Something strange has happened to Sutro Tower, the three-pronged broadcast apparatus near Twin Peaks and most visible structure on San Francisco’s west side.
One of the enormous tower’s three trademark prongs has been missing in action for weeks, leaving the structure looking displeasingly asymmetrical from some angles and prompting San Franciscans to wonder what’s going on with the western landmark.
David Hyams, a spokesperson for Sutro Tower, tells Curbed SF not to worry as the disappearance is not a permanent alteration and is the result of technical upgrades to broadcast equipment.
“One of the three masts at the top of the tower is being taken down and completely replaced,” says Hyams. “When the project is finished there will be nine new or replacement antennas on the tower.”
Each antenna weighs thousand of pounds. The tower’s southern mast must be rebuilt in order to support the new equipment—hence its disappearing act.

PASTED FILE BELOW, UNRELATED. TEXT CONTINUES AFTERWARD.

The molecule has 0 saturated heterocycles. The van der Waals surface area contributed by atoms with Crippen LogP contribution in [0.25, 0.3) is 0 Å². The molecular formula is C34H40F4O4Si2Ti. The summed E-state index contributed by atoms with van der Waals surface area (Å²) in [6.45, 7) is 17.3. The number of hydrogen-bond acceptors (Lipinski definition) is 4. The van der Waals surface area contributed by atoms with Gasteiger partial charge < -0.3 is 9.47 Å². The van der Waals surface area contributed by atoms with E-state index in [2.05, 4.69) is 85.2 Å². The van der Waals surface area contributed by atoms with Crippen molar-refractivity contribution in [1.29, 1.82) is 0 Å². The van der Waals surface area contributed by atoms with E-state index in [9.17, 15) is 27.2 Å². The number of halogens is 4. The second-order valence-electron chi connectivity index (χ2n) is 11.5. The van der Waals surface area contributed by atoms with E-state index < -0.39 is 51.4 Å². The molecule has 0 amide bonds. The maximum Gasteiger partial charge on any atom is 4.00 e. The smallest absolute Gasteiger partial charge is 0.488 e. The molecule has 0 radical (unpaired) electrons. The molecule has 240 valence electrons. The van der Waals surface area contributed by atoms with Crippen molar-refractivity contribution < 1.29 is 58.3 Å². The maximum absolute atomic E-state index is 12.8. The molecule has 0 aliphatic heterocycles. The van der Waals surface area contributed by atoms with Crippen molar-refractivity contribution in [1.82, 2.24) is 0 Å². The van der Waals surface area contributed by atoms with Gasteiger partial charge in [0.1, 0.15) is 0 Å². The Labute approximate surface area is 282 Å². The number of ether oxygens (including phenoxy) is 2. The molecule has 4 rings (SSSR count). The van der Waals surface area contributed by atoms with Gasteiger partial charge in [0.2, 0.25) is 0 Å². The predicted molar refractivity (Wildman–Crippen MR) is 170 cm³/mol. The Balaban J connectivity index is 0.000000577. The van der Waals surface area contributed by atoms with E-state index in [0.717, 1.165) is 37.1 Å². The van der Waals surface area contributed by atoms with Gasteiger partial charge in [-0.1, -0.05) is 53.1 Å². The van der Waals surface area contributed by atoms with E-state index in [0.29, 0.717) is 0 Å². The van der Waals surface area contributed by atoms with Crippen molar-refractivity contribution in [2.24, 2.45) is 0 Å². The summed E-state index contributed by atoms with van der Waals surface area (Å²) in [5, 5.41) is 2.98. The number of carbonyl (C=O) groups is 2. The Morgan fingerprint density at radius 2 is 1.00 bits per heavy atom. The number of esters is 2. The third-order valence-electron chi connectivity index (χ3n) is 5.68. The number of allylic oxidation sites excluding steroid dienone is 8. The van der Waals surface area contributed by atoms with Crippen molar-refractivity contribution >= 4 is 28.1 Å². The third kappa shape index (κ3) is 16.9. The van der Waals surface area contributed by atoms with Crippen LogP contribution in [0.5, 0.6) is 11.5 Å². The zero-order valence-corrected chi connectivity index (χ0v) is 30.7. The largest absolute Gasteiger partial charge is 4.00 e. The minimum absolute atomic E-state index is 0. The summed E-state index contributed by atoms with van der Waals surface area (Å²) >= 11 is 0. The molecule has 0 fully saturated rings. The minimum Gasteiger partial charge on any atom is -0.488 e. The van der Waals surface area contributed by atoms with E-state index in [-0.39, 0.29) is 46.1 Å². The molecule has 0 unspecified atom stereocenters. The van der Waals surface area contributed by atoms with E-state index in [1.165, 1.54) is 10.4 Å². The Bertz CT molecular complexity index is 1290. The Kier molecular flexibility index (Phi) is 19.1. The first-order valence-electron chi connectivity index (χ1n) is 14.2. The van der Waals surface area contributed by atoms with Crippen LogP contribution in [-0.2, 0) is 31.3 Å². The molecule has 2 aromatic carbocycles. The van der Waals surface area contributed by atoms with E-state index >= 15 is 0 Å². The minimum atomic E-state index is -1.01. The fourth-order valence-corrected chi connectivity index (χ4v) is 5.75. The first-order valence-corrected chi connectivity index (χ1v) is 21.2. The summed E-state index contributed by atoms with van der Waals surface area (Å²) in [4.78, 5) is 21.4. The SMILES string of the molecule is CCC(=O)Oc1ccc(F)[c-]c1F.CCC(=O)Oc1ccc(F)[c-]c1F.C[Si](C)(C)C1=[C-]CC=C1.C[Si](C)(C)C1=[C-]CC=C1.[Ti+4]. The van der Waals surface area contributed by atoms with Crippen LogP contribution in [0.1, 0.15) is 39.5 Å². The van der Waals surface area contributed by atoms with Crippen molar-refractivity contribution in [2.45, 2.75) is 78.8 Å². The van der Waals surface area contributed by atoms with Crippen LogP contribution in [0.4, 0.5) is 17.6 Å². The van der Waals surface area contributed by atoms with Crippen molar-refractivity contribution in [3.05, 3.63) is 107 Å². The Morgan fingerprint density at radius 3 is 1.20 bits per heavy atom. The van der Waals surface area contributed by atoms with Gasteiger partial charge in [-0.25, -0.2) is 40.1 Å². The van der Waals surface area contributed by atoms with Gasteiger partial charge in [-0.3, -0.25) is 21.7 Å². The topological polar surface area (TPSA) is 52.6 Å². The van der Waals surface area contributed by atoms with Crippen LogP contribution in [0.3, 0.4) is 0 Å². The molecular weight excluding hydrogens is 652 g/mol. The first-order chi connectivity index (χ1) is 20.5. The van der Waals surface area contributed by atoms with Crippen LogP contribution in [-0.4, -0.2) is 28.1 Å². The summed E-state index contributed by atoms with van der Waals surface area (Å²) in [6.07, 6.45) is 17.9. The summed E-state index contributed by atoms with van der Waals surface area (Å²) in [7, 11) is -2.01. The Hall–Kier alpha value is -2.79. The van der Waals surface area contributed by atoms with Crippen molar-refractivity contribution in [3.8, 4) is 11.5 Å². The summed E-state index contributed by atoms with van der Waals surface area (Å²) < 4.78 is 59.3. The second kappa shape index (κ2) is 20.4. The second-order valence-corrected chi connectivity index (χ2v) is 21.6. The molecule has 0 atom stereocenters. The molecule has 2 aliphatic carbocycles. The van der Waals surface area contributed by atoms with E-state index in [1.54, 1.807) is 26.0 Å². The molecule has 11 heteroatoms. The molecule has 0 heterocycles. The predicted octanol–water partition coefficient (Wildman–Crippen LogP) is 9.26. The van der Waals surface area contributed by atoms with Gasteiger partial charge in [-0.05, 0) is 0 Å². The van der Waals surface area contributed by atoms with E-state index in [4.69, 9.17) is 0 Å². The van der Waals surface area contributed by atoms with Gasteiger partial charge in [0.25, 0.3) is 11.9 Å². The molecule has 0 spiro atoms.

When work is complete on the new mast and attached antennas, it will resemble the older equipment to the eye of distant observers, and the tower’s recognizable profile will be restored.
The San Francisco Planning Commission approved the construction in July. According to a Planning Department report, the replacement work is meant to satisfy federal technical requirements “to accommodate the Federal Communications Commission (FCC) spectrum repacking requirements.”
(“Spectrum repacking” refers to mandated changes in the frequencies broadcast stations use.)
At the time, the plan was to “add seven new broadcast antennas, replace four existing broadcast antennas with new antennas, and remove four existing broadcast antennas” from the tower.
In all, the city issued six building permits for work on the tower, starting in August. Hyams adds that the work “is extremely precise” and conducted some 900 feet off the ground.
At 834 feet above sea level, the base of the tower sits at one of the highest points in the city. The structure itself is 977 feet and consists of approximately 3.5 million pounds of steel.
Sutro Tower began broadcasting in 1973, replacing a similar but shorter tower nearby that wasn’t quite powerful (or tall) enough to reliably service the entire city.
Like almost any structure of sufficient size, the tower attracted complaints about its effect on the skyline before and after construction. Herb Caen once remarked, “I keep waiting for it to stalk down the hill and attack the Golden Gate Bridge.”